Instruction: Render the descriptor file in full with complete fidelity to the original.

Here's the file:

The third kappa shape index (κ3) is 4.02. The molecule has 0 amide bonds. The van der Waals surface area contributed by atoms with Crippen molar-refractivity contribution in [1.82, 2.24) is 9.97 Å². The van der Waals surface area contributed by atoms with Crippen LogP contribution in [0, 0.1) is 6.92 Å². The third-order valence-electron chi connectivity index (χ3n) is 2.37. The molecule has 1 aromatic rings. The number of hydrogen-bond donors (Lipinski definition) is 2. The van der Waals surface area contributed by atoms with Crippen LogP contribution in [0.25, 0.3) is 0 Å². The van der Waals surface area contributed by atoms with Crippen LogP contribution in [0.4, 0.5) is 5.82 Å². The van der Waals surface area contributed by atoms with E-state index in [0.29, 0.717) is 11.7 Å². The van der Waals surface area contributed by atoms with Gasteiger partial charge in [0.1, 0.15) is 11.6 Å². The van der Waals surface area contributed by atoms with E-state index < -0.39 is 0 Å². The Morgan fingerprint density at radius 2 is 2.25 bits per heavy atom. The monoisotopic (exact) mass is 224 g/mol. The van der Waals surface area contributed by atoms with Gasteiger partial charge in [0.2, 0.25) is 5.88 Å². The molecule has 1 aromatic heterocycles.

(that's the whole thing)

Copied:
The third kappa shape index (κ3) is 4.02. The molecule has 0 amide bonds. The van der Waals surface area contributed by atoms with Crippen molar-refractivity contribution in [1.82, 2.24) is 9.97 Å². The van der Waals surface area contributed by atoms with Crippen LogP contribution in [0, 0.1) is 6.92 Å². The third-order valence-electron chi connectivity index (χ3n) is 2.37. The molecule has 1 aromatic rings. The number of hydrogen-bond donors (Lipinski definition) is 2. The van der Waals surface area contributed by atoms with Crippen LogP contribution in [0.25, 0.3) is 0 Å². The van der Waals surface area contributed by atoms with Crippen LogP contribution in [0.4, 0.5) is 5.82 Å². The van der Waals surface area contributed by atoms with E-state index in [0.29, 0.717) is 11.7 Å². The van der Waals surface area contributed by atoms with Gasteiger partial charge in [0.1, 0.15) is 11.6 Å². The van der Waals surface area contributed by atoms with E-state index < -0.39 is 0 Å². The Morgan fingerprint density at radius 2 is 2.25 bits per heavy atom. The monoisotopic (exact) mass is 224 g/mol. The van der Waals surface area contributed by atoms with Gasteiger partial charge in [0.2, 0.25) is 5.88 Å². The molecule has 1 aromatic heterocycles.